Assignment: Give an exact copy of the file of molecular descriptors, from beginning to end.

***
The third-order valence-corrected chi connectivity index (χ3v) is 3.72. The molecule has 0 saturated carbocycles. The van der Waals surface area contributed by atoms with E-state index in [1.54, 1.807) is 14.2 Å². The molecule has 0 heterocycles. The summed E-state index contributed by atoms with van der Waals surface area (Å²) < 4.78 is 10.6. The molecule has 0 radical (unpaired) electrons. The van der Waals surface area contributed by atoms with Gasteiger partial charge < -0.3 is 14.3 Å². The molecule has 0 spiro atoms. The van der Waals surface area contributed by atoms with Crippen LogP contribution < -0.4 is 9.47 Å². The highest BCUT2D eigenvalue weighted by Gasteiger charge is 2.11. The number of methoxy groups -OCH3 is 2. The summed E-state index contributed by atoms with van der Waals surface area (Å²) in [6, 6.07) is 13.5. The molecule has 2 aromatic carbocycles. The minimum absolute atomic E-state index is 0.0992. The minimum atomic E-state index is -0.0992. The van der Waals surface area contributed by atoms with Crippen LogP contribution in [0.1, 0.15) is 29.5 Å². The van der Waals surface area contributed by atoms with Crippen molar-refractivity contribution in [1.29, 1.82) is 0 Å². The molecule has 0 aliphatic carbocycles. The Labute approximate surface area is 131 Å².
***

The third-order valence-corrected chi connectivity index (χ3v) is 3.72. The molecule has 0 saturated carbocycles. The van der Waals surface area contributed by atoms with E-state index in [1.54, 1.807) is 14.2 Å². The molecule has 0 heterocycles. The summed E-state index contributed by atoms with van der Waals surface area (Å²) < 4.78 is 10.6. The molecule has 0 radical (unpaired) electrons. The van der Waals surface area contributed by atoms with Gasteiger partial charge < -0.3 is 14.3 Å². The molecule has 0 spiro atoms. The van der Waals surface area contributed by atoms with Crippen LogP contribution < -0.4 is 9.47 Å². The highest BCUT2D eigenvalue weighted by Gasteiger charge is 2.11. The number of methoxy groups -OCH3 is 2. The summed E-state index contributed by atoms with van der Waals surface area (Å²) in [6, 6.07) is 13.5. The molecule has 2 aromatic carbocycles. The minimum absolute atomic E-state index is 0.0992. The minimum atomic E-state index is -0.0992. The van der Waals surface area contributed by atoms with Crippen LogP contribution in [0.1, 0.15) is 29.5 Å². The van der Waals surface area contributed by atoms with Crippen molar-refractivity contribution in [1.29, 1.82) is 0 Å². The molecule has 0 aliphatic carbocycles. The Labute approximate surface area is 131 Å².